In the night from January 10 to 11, 2002, Elodie Kulik (24) was murdered. She was kidnapped and raped. Her body was set on fire. Her remains were left in a farmer’s field. Her attacker(s) tried to burn anything that could identify them but they didn’t succeed.
The authorities found Elodie’s red Peugeot less than a mile from the crime scene. The passenger door was open, no fingerprints on the door handles, no fibers on the seats, and no tracks to follow. However, one used condom and two cigarette butts would break this case open.
On Jan. 10, 2002, Elodie Kulik went missing after an evening out. Around 11pm, she told her friend that she would take the dark country back roads home to avoid traffic. The last we heard from Elodie was a 26-second screaming call for help to the local fire department around 1220am on Jan. 11, 2002. Two men were heard yelling in the background of Elodie’s call.
A complete DNA profile was taken from the used condom. The search for a match included nearly 2 million arrestees and suspects. No match was found. To make matters worse, the found profile didn’t point to any of the 5500 people targeted by the French police in the Somme region. About 14,000 cellphones were seized. Again none could be connected to Elodie’s murder. Her own phone was never found. But police doesn’t give up and doesn’t forget.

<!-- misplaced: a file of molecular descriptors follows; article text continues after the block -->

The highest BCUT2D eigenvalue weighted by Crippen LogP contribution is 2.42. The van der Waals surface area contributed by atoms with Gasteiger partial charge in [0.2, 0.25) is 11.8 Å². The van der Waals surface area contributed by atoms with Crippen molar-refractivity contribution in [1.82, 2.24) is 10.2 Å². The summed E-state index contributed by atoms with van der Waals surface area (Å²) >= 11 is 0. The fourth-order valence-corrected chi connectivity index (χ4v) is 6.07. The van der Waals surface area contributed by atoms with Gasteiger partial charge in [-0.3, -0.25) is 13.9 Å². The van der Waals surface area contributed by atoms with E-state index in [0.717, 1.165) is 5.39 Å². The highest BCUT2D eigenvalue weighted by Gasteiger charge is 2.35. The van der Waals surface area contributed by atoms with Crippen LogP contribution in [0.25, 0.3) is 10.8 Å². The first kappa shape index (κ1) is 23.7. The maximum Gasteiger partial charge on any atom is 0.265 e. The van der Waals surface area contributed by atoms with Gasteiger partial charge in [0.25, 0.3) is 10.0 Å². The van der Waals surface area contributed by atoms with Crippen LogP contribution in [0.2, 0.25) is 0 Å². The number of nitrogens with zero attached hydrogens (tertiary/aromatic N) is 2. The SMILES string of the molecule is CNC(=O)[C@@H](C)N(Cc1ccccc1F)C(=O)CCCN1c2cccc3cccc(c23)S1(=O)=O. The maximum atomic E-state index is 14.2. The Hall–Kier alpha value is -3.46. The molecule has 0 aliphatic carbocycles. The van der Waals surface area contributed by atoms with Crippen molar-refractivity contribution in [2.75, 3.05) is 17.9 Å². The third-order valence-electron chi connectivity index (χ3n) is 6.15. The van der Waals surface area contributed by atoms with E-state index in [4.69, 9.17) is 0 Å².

Years later Capt. Emmanuel Pham-Hoai contacted Denver Police Crime Lab Director Gregg LaBerge to discuss familial DNA. Of course, there were many legal issues about privacy and civil rights of family members and the regulations related to international collaborations. However, the call proved to be well placed.
LaBerge suggested that Pham-Hoai cross-checked a rare marker found in the DNA profile against people in France’s national DNA database who had the same rare marker and lived in the region where the murder happened. Pham-Hoai did exactly that.
The same rare markers from the unknown DNA sample pointed to a convict in prison for sexual assault. He had the same Y chromosome (it identifies the male gene). Police then checked his family. They found that the convict had a son, Greg Wiart. Wiart was killed in a road crash a year and a half after Elodie’s murder. Despite dismay of Wiart’s family, a judge ordered his body exhumed to get a tissue sample. It was a match.
This was the first use of familial DNA searching in a criminal case using the French STR DNA database. It holds about 1,800,000 profiles. The identification was based on confirming the Y-chromosome DNA from the putative father, an STR profile from the mother, and finally a tissue sample from the exhumed son’s body. Read more about the technical details here.
In 2013, French police arrested and jailed one of his Wiart’s friends. Willy Bardon is the owner of a small café. Police believe his voice is on Elodie’s 911 call. However, after a year and a half with no charges and no other evidence against him, Willy Bardon was set free. Bardon denies having anything to do with Elodie’s murder. There is no DNA to tie him to her or the crime scene. Despite that, he will stay on the authority’s radar.
Rest in peace, Elodie Kulik.